Then, suddenly, comes one of the film’s great iconic images, as if this hadn’t been an eye-catching enough start to proceedings already. Farlunde, desperate and losing balance, lunges at her hair… her wig falls off to reveal her shaven scalp. For a split second she stops aghast but only to then get even angrier. (Later we’ll find out this humiliation was actually caused to her by this man she’s currently attacking, who shaved her head.) Now a veritable woman possessed, Kelly has Farlunde on the ropes, she knocks him down and sprays soda water in his spluttering face. At this point Farlunde is out for the count and the visceral struggle is over, the action coming to rest on a more static low-angle shot of the apartment. Kelly crouches down over the near-unconscious Farlunde and proceeds to take cash out of his pocket. She counts $75, exclaims that she’s only taking ‘what’s coming to her’ (an early sign of her principled nature) and flings the rest of the money at his face.
The camera tilts up slightly as she gets back up, the victor standing over her well-defeated opponent. Cut to a frontal close-up of her, this time static, and, as if the camera were a mirror, she looks right into it and defiantly readjusts her wig back on. Cue the title credits, and the jazz being replaced by a string orchestra score, over this continuing shot of Kelly. We finally get a chance to catch our breath and stare down the protagonist of this remarkable first 90 seconds right in the eye. As the credits end, we’re back to the low-angle shot and the jazz returns, as Kelly has one more thing to do before she leaves. Walking to the bookshelf with its line-up of photos of different young women (the biggest clue here as to Farlunde’s occupation and what his ‘relationship’ to Kelly is), she takes down the one of herself and rips it up.
On that note she exits, having at the very least very firmly grabbed our attention, if not outright won our admiration. But the scene still has time for one last typical Fuller flourish in order to show the passage of time and lead into the next scene. Farlunde comes to, picks up the banknotes and deposits them on his desk, leading to a zoom-in to a calendar telling us we’re in 1961, before an instant cut to a street banner showing a date more than 2 years later. When we next see Kelly, she’ll have moved on, in an effort to put the life we just glimpsed behind her.
What follows is 90 minutes of a stereotype-reversing, moralist exposé of a seemingly decent middle-American town, whose citizens will prove to be seedy characters and hypocritical cowards. Kelly, immediately looked down on by many for her past as a prostitute, will show herself to be far stronger in virtues and morals than all the supposedly respectable people forming the social-system Fuller is intent on debunking. Interestingly, before the film’s later fireworks and hyper-melodrama, the section right after the first scene is comparatively calm, even slow, by Fuller standards — not to mention in relation to that blistering opening gambit. But little matter if it’s a quiet first act, that beginning has already worked its impact; we may not know or like Kelly yet but we have been drawn in by her energy and are ready to follow her warpath-like march on which she’ll be our (moral) compass.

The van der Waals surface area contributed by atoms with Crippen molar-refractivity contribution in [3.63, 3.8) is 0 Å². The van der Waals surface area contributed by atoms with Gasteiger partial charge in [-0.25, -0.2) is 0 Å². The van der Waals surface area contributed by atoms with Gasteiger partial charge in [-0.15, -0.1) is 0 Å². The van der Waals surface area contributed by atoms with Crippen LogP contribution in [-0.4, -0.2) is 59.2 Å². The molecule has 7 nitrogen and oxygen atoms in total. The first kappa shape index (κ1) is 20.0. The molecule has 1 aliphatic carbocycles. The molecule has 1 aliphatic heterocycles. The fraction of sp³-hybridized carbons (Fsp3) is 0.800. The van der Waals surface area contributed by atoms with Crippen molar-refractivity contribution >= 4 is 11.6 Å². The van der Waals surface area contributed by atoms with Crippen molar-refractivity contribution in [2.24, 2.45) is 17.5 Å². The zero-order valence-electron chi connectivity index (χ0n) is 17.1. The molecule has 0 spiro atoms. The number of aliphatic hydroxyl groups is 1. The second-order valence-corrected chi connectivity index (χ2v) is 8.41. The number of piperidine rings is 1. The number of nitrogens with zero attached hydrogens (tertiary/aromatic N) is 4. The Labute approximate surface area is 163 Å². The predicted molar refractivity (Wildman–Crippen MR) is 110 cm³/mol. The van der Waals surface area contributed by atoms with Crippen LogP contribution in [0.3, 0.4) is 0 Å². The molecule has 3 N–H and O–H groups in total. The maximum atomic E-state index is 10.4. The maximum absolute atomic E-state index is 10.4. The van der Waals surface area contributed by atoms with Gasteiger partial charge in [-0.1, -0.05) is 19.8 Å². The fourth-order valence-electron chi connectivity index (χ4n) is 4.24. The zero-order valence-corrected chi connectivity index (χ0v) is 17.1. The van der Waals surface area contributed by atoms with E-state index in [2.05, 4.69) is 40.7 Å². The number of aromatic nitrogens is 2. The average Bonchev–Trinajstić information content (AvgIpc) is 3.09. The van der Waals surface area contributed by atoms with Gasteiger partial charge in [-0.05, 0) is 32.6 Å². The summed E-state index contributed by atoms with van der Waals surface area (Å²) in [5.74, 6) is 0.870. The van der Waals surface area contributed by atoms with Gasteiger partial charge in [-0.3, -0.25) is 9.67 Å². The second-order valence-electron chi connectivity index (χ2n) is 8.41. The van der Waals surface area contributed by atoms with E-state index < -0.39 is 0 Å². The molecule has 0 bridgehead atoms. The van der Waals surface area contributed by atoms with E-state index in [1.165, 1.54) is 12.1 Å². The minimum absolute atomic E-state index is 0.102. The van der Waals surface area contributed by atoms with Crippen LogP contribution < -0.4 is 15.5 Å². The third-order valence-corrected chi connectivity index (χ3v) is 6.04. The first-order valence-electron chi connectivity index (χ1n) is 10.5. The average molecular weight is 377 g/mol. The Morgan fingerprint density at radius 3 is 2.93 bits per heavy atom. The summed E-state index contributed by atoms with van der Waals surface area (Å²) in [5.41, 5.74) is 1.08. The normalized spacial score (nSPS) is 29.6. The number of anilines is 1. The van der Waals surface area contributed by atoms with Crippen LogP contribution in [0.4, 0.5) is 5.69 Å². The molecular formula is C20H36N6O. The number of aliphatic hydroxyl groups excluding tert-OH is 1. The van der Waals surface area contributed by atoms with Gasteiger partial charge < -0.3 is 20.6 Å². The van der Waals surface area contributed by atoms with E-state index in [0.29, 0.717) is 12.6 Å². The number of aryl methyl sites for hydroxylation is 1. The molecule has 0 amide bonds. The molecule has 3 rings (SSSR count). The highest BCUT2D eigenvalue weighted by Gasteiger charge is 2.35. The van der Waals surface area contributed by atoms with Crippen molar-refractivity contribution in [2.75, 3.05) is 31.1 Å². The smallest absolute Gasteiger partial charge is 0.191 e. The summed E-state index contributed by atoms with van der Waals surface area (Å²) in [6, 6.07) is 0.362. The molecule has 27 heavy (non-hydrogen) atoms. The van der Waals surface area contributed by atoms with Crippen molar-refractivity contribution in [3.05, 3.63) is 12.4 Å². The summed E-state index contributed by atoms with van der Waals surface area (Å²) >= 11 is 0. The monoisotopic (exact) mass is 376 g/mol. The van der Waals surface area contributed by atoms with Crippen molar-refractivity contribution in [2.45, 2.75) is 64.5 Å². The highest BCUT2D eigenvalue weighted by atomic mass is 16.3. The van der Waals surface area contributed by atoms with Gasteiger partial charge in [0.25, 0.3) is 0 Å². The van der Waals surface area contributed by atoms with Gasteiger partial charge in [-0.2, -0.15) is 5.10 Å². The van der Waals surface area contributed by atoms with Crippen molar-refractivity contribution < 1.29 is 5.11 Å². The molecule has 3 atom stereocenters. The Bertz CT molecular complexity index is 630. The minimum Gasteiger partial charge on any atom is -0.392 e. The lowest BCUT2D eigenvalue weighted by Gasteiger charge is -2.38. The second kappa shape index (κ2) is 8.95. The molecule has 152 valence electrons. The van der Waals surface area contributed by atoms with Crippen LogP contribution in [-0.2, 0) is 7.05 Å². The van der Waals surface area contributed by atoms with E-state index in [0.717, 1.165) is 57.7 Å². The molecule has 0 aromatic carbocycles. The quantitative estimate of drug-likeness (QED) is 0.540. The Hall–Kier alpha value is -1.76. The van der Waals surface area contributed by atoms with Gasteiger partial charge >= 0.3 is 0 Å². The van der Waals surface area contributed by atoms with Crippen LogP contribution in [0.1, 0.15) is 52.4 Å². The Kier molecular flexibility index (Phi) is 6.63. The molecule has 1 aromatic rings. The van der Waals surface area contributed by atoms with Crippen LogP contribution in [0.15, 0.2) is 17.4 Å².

Fuller indeed takes us into battle alongside Kelly, as she sets off to wage combat against a flawed society that turns against her. In spirit, Fuller’s curtain-raiser here is sort of a distant cousin to the Dardennes’ Rosetta (1999), in which dynamic camerawork thrusts us right into the war-like state-of-mind of the female protagonist, literally right behind her shoulder at all times. Kelly, being the archetypal outsider Fuller loved to root for, is perhaps more easily likable than Rosetta, whose aggression and choices are harder to understand and empathise with. But, despite the two characters being 35 years apart, the tenacious determination, the will to get ‘what’s coming to them’ even if they have to fight for it, is shared between them.
As for war, it was a setting Fuller kept returning to — The Steel Helmet (1951) and The Big Red One (1980) rank among his best work — even though he had been scarred by the horrors of his war-time experience. Always remaining staunchly anti-war and committed in his goal to de-glamorise it in his movies, it nonetheless offered him situations in which he found the potential for the emotionally intense type of drama he wanted to make. It’s impossible not to think of his cameo in Godard’s Pierrot Le Fou: chomping on his cigar, he quips that “Cinema is like a battleground. Love, hate, action, death… In one word, emotion.” And so The Naked Kiss’ opening scene epitomises his vision. It’s all there: the unsubtle tabloid-headline-like close-ups and editing, the punchy visceral depiction of violence reaching out to grab you, the deliberate ploy to get you behind a marginalised character. In one word, it’s Fuller.